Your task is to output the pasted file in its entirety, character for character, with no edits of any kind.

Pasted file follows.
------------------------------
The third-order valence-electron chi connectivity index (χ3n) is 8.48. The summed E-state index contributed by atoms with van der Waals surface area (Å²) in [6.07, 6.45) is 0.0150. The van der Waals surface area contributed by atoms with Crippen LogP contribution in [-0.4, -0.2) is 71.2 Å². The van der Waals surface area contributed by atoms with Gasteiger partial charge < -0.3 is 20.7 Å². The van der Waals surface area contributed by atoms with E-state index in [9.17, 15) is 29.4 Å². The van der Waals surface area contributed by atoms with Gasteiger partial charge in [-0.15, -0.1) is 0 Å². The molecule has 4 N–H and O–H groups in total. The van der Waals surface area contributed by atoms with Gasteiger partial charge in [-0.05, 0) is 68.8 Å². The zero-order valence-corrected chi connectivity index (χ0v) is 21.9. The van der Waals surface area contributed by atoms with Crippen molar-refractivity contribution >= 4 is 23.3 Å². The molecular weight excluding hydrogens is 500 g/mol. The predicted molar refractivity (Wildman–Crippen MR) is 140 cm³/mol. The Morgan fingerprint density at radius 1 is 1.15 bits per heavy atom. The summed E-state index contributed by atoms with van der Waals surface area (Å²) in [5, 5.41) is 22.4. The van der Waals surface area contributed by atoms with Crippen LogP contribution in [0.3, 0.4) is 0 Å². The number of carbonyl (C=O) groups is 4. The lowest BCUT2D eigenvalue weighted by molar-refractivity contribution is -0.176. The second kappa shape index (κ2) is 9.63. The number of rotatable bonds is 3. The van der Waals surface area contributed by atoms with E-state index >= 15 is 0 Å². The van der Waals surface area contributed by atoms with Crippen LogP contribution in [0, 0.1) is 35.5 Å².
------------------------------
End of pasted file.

The third-order valence-electron chi connectivity index (χ3n) is 8.48. The summed E-state index contributed by atoms with van der Waals surface area (Å²) in [6.07, 6.45) is 0.0150. The van der Waals surface area contributed by atoms with Crippen LogP contribution in [-0.4, -0.2) is 71.2 Å². The van der Waals surface area contributed by atoms with Gasteiger partial charge < -0.3 is 20.7 Å². The van der Waals surface area contributed by atoms with E-state index in [9.17, 15) is 29.4 Å². The van der Waals surface area contributed by atoms with Gasteiger partial charge in [-0.15, -0.1) is 0 Å². The molecule has 4 N–H and O–H groups in total. The van der Waals surface area contributed by atoms with Gasteiger partial charge in [-0.05, 0) is 68.8 Å². The zero-order valence-corrected chi connectivity index (χ0v) is 21.9. The van der Waals surface area contributed by atoms with Crippen molar-refractivity contribution >= 4 is 23.3 Å². The molecular weight excluding hydrogens is 500 g/mol. The predicted molar refractivity (Wildman–Crippen MR) is 140 cm³/mol. The Morgan fingerprint density at radius 1 is 1.15 bits per heavy atom. The summed E-state index contributed by atoms with van der Waals surface area (Å²) in [5, 5.41) is 22.4. The van der Waals surface area contributed by atoms with Crippen LogP contribution in [0.3, 0.4) is 0 Å². The number of carbonyl (C=O) groups is 4. The lowest BCUT2D eigenvalue weighted by molar-refractivity contribution is -0.176. The second kappa shape index (κ2) is 9.63. The number of rotatable bonds is 3. The van der Waals surface area contributed by atoms with E-state index >= 15 is 0 Å². The van der Waals surface area contributed by atoms with Crippen LogP contribution in [0, 0.1) is 35.5 Å².